Re: To thread or not to thread ?
Le Chaud Lapin wrote:
Well get the UNIX folks to pick up on the Windowisms is not going to
happen (though I personally wish it would because that's where I'm
I had more experience with Windows than Unix for a long time until
length of time with Windows overtook length of time with Unix. I never
thought I would say it, but the thought of not having bona-fide threads
is frightening. I wonder if there will ever be convergence on things
like this (file system being another example).
There is already some convergence: Vista has adopted parts of
the Posix model. And Posix is vague enough to allow several
different underlying implementations; at least one of the Linux
threading implementations isn't that far from the Windows way of
doing things (although the Posix level interface doesn't always
make it that obvious).
Or asked another way,
"Are there fundamental themes that are universal, like the notion of a
There are several fundamental themes. The problem is that some
of them are mutually exclusive, and until recently, threads
weren't widely enough used to be able to judge from experience
what was best.
Design possibilities and structural sensibility. I forget the
thought-process I went through while making my thread frame work, but I
did go deep into the rat hole. When I came out, I concluded that you
should use explicit new() and delete() to make thread "objects". Mirek
Fidler apparently has an alternative model that uses full-blown RAII.
Traditional models tied thread lifetime to a "thread" object.
This creates some fairly complex lifetime of object issues for
The other best advice I can give, by far, is not to underestimate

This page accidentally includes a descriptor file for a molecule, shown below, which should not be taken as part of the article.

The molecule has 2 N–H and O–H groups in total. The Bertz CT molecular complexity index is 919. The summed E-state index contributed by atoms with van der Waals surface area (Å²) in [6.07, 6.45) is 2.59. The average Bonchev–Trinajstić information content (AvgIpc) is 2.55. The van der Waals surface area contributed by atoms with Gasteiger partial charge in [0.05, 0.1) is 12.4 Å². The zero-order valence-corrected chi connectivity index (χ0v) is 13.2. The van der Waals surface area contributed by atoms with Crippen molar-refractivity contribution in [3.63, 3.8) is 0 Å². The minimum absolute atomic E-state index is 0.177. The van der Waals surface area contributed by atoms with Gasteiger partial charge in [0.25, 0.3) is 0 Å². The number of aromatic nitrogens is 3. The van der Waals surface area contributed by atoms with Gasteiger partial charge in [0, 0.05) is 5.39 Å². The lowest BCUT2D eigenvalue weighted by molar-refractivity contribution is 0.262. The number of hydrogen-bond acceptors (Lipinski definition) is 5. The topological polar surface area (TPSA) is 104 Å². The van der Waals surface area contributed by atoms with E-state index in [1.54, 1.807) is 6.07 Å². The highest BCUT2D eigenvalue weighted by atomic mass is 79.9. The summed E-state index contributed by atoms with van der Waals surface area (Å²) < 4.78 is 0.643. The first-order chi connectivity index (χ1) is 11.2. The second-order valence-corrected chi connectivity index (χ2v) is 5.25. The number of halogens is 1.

WaitForMultipleObjects on Windows and its equivalents on other OSes.
Why would anyone "underestimate" that? My guess is you're talking
about those who have a UNIX/POSIX background right?
Or even Windows. I went for a long while just using
WaitForSingleObject, with an occasional timeout. But there are moments
when you are designing a system that, even thought it works, it simply
does not feel quite right. In this case, I heard myself saying, "Ok,
this works, but it's ugly. Too bad there is no way to wait for many
things at same time...that is..." Then I remembered
WaitForMultipleObjects. I wrapped it and integrated it into the
framework. I used my Event, Mutex, Semaphore, List<> and Set<> classes
to work with it..and in one afternoon, got rid of all the timeout
values that I had been using for WaitForMultipleObjects. One function
shrunk in size from 800 lines to 300. And the code made sense. Of
course, Microsoft's limitation of handles let you only wait for 32, but
so far, I wait on maybe 7 or 8 objects at once. And it is all in C++.
As you can guess, I am really excited about this. Finally, blocking
can really be blocking, indefinitely, instead of say, for 8 hours then
checking to see if you are hung.
But it is so simple to emulate. Just start a thread for each
thing you want to wait for, which posts a message in a queue
when that event arrives, and wait on the queue in the main
thread. (But I agree that it is nice for the system to do it
James Kanze (GABI Software) email:email@example.com
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